It took a while, but after years of speculation over the fate of MGM and whether a streamer would ever buy a Hollywood studio, Amazon has obliged and snapped up the 97-year-old company for an eye-popping $8.45bn.
This could be a game-changer for Amazon. Many have baulked at the price tag, but it’s pocket change for an e-commerce titan with a $1.6tn market capitalisation run by the world’s richest person. Founder and outgoing CEO Jeff Bezos (Andy Jassy assumes the role on July 5; Bezos becomes executive chairman) and his lieutenants know MGM’s storied library could become the gift that keeps on giving.
In the right hands, there’s no reason why a treasure trove of 4,000 films and 17,000 hours of TV cannot drive growth in Prime membership. Bezos said in an earnings call in April that more than 175m Prime members have streamed video in the last year, up 70% year-on-year. Once Amazon clears US regulatory hurdles, which it is expected to do without too much fuss, it can start building a vast entertainment hoard on Prime Video.
Better yet, when output commitments on various pieces of content come to an end in the years ahead, Amazon Studios can explore myriad opportunities through remakes, reimaginings, and spin-offs.
It remains to be seen whether MGM runs essentially as a separate entity (as Whole Foods has done since Amazon paid $13.7bn for it) or an integrated content division. Also on the to-do list is figuring out how Amazon Studios head Jennifer Salke and MGM’s film and TV heads Michael De Luca and Mark Burnett and their teams will align within the global media unit that returning Amazon executive Jeff Blackburn will run.
Sources have suggested the pressing matter of how to release MGM’s 2021 slate appears to have been settled in favour of honouring theatrical release commitments. This is wise stewardship, particularly in the case of James Bond, the jewel in the MGM crown whose two dozen movies have grossed around $7bn worldwide over the decades.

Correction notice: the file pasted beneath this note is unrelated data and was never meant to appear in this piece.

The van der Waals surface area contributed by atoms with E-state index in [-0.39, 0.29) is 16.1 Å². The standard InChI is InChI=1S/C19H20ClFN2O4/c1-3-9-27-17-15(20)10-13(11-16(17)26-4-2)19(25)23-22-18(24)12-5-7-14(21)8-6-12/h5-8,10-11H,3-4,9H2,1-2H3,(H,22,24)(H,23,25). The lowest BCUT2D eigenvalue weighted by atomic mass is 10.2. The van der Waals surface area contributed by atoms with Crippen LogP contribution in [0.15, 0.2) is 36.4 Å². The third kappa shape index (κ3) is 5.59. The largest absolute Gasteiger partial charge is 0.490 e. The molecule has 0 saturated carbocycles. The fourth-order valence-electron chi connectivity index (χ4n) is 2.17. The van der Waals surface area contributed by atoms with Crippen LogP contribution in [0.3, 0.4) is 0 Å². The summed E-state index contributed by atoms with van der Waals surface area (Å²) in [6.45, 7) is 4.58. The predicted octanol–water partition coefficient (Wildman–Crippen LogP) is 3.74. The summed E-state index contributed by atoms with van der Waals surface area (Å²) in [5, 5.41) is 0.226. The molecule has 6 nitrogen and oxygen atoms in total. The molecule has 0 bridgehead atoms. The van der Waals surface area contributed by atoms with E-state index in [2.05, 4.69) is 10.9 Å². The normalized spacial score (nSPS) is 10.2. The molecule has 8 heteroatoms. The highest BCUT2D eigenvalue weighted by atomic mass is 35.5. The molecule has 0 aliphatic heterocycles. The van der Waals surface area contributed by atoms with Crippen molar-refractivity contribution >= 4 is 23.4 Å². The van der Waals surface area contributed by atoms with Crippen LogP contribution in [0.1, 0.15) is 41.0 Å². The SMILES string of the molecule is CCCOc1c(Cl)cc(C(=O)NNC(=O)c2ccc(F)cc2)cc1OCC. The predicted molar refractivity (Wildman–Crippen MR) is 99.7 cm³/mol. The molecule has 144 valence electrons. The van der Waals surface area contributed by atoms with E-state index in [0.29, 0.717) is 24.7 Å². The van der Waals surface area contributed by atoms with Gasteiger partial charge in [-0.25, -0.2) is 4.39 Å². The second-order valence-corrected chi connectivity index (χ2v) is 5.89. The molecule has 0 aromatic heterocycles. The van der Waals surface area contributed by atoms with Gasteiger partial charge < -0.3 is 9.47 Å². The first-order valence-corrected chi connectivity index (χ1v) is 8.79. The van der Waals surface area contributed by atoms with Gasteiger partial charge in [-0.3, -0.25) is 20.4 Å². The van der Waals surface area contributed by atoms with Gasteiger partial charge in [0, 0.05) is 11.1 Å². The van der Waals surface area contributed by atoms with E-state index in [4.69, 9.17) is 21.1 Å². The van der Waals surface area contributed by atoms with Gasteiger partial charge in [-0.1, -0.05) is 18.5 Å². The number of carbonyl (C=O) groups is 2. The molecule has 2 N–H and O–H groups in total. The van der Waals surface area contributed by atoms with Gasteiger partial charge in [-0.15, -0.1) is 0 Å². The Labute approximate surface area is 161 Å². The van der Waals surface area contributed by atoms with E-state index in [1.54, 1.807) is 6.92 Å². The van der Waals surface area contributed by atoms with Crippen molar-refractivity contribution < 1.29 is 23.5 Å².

As owner of MGM, Amazon now controls half of the 007 property. Eon Productions controls the other half, and Barbara Broccoli and Michael G. Wilson have been clear they want the superspy in cinemas, starting with No Time To Die in autumn. Salke and her team have been in the content and talent relations game long enough to know close collaboration with Eon will matter – and yield financial rewards. Think of all the ways the partners can monetise the brand.
Who will be next?
While this could be a game-changer for Amazon, it will certainly be a game-changer for streaming, and by extension studios. Now that streamer-buys-legacy studio has become a reality, it raises the stakes, ramps up the competition, and begs the question, ‘Who will be next?’
Does Netflix, a pure content company that needs to put shiny new things in the shop window to keep subscribers from jumping ship to a rival platform, buy a target content owner? It has first mover advantage and Ted Sarandos and Reed Hastings know it will take years for Amazon Studios and others to catch up to its massive production operation, but don’t rule that out.
Maybe Apple goes shopping. The obvious acquisition target is Lionsgate. There is also STX, which is owned by India’s Eros, although Amazon-MGM and Discovery-WarnerMedia remind us that ownership can change should the opportunity arise.
Sony Pictures Entertainment is off the block for the time being in light of its lucrative pay 1 and pay 2 deals with Netflix and Disney, but it’s not inconceivable that several years down the line, if it hasn’t built out Sony PlayStation or another in-house streaming service, parent Sony Corp might be minded to revisit the licensing strategy and accept an offer.
The pandemic has precipitated fundamental change in the theatrical window and alerted exhibition to the need for flexibility and dynamism in today’s entertainment landscape. The Amazon-MGM deal has revealed the exposure of studios and mini-majors that don’t exist within a larger corporate stable with streaming infrastructure and ambition.
Theatrical will continue to play an important role in revenue waterfalls for the right movies at MGM and other studios and distributors. However the old approach of throwing a movie into the market and seeing what sticks is on the way out, and theatrical heads know they are no longer the only option for consumers.
You could feel it in the air at last week’s ‘The Big Screen Is Back’ sizzle reel presentations in Los Angeles. If you’ve got the goods, theatrical will work. If not, there are other distribution avenues. Either way, Amazon-MGM deal reminds us that today, streaming is the endgame.